Balance the forecasted and actual hourly cost

Billable hours unify planned and actual costs via consultants’ utilization. Comparison between actual and estimated consulting hours allows consultancy firms to set reasonable billable hours for the clients.

Resorting to a robust resource management tool helps them keep track of enterprise-wide consultants’ billable utilization, as entered on timesheets and analyze the utilization against planned or forecasted hours. Using this analysis, managers improve future forecasting and align it to real numbers.

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Assist in important decision-making

Many times, client organizations engage consulting firms to help them select a specific product or decide on a software solution. Since these require significant investment and are related to strategic direction, they are interested in taking a second opinion on their choices. Consulting organizations are in a better position to help out as they have exposure to similar clients and industries.

6. Conclusion

Because of the cost difference, the first choice for any organization is always to use its internal workforce over a consulting resource. However, a lack of the necessary skill sets and tight project deadlines may force them to look for a consulting option. A consultant also cannot get work at a specific client site for a continuous period and gets engaged only when his skills are needed. They need to move around between multiple clients, and their job becomes very stressful. As a result, many consulting organizations face a very high attrition rate.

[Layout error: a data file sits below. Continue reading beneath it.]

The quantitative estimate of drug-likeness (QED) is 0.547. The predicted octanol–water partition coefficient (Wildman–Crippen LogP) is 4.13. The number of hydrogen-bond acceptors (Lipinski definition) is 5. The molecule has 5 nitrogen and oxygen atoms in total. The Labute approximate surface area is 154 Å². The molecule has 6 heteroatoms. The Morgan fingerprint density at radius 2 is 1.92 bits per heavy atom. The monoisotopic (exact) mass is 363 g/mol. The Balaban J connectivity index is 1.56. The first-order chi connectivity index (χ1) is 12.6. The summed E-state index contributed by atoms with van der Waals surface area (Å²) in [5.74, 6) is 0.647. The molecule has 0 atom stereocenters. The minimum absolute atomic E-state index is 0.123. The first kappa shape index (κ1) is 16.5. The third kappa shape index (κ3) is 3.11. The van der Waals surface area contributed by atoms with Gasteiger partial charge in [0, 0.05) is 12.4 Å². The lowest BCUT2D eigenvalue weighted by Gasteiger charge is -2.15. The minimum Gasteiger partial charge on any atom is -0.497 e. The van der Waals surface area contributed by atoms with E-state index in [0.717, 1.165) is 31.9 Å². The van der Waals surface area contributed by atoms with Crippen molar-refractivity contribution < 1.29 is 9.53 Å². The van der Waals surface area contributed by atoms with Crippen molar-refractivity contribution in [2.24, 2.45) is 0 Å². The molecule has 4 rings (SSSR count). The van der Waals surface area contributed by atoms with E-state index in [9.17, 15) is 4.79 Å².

An organization should hire a consultant once they make sure that their internal workforce cannot undertake the project. The reason behind that inability can be anything like tight deadlines, limited skills and experience, organizational politics, limited creativity, etc. Most importantly, the organization should hire consultants they can entrust with task ownership, project completion, and fair billing practices.

Having said that, organizations can regularly upskill their workforce to adopt evolving technologies and stay relevant down the line. In this manner, they can become self-sufficient instead of paying hefty bills for consulting hours.

7. The Glossary